Haig: It’s about fifty percent of ours.

MacArthur: They want a greater voice—

Nixon: Sure.

MacArthur: In the thing. But the Shah is wise enough to know that when you take a people that are from feudalism, and you drag them out of the womb of feudalism like a midwife driving a child out of the mother’s womb, you let loose great elemental forces. And this is what he’s done. Now he runs a fairly taut ship, but to channel these energies and forces into—

Nixon: He always tries to keep one step ahead of them, huh?

MacArthur: He does. He said to me the other day before the oil talks, he said—he was talking about how they need more revenue—he said, “Mr. Ambassador,” he said, “I need more hospitals. I need more health services in my villages. I need more workers’ housing. I need more schools for my people.” He said, “I must do these things.”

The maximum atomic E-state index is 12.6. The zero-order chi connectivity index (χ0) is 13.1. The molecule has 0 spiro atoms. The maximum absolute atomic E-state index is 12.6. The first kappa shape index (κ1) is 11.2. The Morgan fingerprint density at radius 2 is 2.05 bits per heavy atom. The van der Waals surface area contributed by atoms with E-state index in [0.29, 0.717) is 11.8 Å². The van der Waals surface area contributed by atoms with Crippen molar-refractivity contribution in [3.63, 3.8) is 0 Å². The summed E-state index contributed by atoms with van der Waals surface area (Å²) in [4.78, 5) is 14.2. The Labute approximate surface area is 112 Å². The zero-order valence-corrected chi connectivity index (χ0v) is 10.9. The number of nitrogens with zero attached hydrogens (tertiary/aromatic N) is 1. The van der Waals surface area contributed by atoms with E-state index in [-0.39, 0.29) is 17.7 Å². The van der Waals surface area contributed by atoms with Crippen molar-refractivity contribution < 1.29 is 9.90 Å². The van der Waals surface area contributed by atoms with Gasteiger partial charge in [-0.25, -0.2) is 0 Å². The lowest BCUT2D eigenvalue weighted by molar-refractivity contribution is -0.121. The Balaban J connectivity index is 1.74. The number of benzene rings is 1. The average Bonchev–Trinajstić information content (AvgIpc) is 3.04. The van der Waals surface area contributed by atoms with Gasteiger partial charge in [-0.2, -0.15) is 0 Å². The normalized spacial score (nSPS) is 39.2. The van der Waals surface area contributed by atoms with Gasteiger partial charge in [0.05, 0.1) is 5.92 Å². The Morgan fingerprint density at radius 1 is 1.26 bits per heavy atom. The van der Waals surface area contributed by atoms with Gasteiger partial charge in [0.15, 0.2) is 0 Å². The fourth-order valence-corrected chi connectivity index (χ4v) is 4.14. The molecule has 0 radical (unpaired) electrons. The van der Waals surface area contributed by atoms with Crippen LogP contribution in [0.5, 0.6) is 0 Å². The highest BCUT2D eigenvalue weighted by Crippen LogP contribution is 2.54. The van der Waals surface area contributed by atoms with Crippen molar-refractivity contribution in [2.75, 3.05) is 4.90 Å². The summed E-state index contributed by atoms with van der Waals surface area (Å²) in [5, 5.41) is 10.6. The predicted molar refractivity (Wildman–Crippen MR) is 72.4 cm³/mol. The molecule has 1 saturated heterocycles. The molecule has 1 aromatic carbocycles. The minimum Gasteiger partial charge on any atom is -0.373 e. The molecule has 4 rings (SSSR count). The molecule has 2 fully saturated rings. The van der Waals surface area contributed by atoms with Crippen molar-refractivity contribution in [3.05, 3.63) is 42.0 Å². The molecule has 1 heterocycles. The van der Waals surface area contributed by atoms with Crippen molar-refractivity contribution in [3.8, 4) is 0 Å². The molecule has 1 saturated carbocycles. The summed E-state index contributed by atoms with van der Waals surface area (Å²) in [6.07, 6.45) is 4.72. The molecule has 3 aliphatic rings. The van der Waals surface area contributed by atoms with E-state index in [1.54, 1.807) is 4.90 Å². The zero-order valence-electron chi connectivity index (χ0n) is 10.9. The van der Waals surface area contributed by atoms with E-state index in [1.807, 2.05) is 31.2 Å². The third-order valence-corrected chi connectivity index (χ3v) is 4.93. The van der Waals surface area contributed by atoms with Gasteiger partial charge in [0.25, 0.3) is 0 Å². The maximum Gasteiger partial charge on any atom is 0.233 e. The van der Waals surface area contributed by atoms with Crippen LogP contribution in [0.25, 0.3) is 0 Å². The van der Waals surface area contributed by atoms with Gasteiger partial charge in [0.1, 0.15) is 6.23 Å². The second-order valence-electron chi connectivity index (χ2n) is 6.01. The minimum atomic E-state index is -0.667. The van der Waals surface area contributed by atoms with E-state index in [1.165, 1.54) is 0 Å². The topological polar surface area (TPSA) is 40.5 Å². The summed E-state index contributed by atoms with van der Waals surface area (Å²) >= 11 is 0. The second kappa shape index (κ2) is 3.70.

Nixon: Hmmmm.

MacArthur: He’s got a profound, he’s developed a profound social conscience. What, what is terrific, because

Nixon: Great.

MacArthur: Basically there is great stability there. They are moving ahead with a G—with a—well, economic growth.

Nixon: What are they—how are they growing except in oil, may I ask? Because they—

MacArthur: Oh, they’re diversifying all over.

Nixon: Are they manufacturing?

MacArthur: They are manufacturing. They now produce cars, tractors…

Nixon: Are they getting better agricultural productivity and so forth?

MacArthur: Yes.

Nixon: There is a—they don’t grow things much there, do they? Or—yes they do.

MacArthur: Well, they—the main productivity they do.

Nixon: Wheat?